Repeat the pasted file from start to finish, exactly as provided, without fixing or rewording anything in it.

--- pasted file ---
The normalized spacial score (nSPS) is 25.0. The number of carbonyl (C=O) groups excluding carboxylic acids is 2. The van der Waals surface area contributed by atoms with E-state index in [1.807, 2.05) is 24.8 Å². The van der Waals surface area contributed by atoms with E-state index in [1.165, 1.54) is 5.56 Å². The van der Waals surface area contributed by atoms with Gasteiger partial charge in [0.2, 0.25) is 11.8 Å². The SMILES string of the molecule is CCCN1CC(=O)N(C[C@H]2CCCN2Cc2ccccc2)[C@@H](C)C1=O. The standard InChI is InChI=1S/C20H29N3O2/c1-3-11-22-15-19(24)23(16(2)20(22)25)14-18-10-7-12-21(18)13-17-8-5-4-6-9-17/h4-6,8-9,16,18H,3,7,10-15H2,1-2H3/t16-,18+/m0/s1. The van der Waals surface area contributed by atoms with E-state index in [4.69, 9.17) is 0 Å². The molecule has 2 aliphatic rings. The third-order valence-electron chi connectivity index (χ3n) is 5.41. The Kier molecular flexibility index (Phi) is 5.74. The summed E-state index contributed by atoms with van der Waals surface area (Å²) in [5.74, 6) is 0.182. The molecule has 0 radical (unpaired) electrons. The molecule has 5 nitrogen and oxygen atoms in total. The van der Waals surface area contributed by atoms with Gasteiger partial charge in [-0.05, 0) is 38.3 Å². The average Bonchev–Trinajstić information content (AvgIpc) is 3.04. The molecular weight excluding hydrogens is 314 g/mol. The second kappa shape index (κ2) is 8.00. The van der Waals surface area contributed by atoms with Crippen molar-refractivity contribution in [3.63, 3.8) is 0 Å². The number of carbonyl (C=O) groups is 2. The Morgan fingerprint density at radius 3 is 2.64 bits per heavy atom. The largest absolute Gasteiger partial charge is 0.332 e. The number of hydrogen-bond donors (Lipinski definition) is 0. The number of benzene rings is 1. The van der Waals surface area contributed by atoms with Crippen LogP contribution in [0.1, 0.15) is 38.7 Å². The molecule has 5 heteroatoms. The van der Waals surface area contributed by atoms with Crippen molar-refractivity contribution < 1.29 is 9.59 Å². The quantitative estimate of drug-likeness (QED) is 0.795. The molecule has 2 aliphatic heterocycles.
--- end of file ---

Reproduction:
The normalized spacial score (nSPS) is 25.0. The number of carbonyl (C=O) groups excluding carboxylic acids is 2. The van der Waals surface area contributed by atoms with E-state index in [1.807, 2.05) is 24.8 Å². The van der Waals surface area contributed by atoms with E-state index in [1.165, 1.54) is 5.56 Å². The van der Waals surface area contributed by atoms with Gasteiger partial charge in [0.2, 0.25) is 11.8 Å². The SMILES string of the molecule is CCCN1CC(=O)N(C[C@H]2CCCN2Cc2ccccc2)[C@@H](C)C1=O. The standard InChI is InChI=1S/C20H29N3O2/c1-3-11-22-15-19(24)23(16(2)20(22)25)14-18-10-7-12-21(18)13-17-8-5-4-6-9-17/h4-6,8-9,16,18H,3,7,10-15H2,1-2H3/t16-,18+/m0/s1. The van der Waals surface area contributed by atoms with E-state index in [4.69, 9.17) is 0 Å². The molecule has 2 aliphatic rings. The third-order valence-electron chi connectivity index (χ3n) is 5.41. The Kier molecular flexibility index (Phi) is 5.74. The summed E-state index contributed by atoms with van der Waals surface area (Å²) in [5.74, 6) is 0.182. The molecule has 0 radical (unpaired) electrons. The molecule has 5 nitrogen and oxygen atoms in total. The van der Waals surface area contributed by atoms with Gasteiger partial charge in [-0.05, 0) is 38.3 Å². The average Bonchev–Trinajstić information content (AvgIpc) is 3.04. The molecular weight excluding hydrogens is 314 g/mol. The second kappa shape index (κ2) is 8.00. The van der Waals surface area contributed by atoms with Crippen molar-refractivity contribution in [3.63, 3.8) is 0 Å². The number of carbonyl (C=O) groups is 2. The Morgan fingerprint density at radius 3 is 2.64 bits per heavy atom. The largest absolute Gasteiger partial charge is 0.332 e. The number of hydrogen-bond donors (Lipinski definition) is 0. The number of benzene rings is 1. The van der Waals surface area contributed by atoms with Crippen LogP contribution in [0.1, 0.15) is 38.7 Å². The molecule has 5 heteroatoms. The van der Waals surface area contributed by atoms with Crippen molar-refractivity contribution < 1.29 is 9.59 Å². The quantitative estimate of drug-likeness (QED) is 0.795. The molecule has 2 aliphatic heterocycles.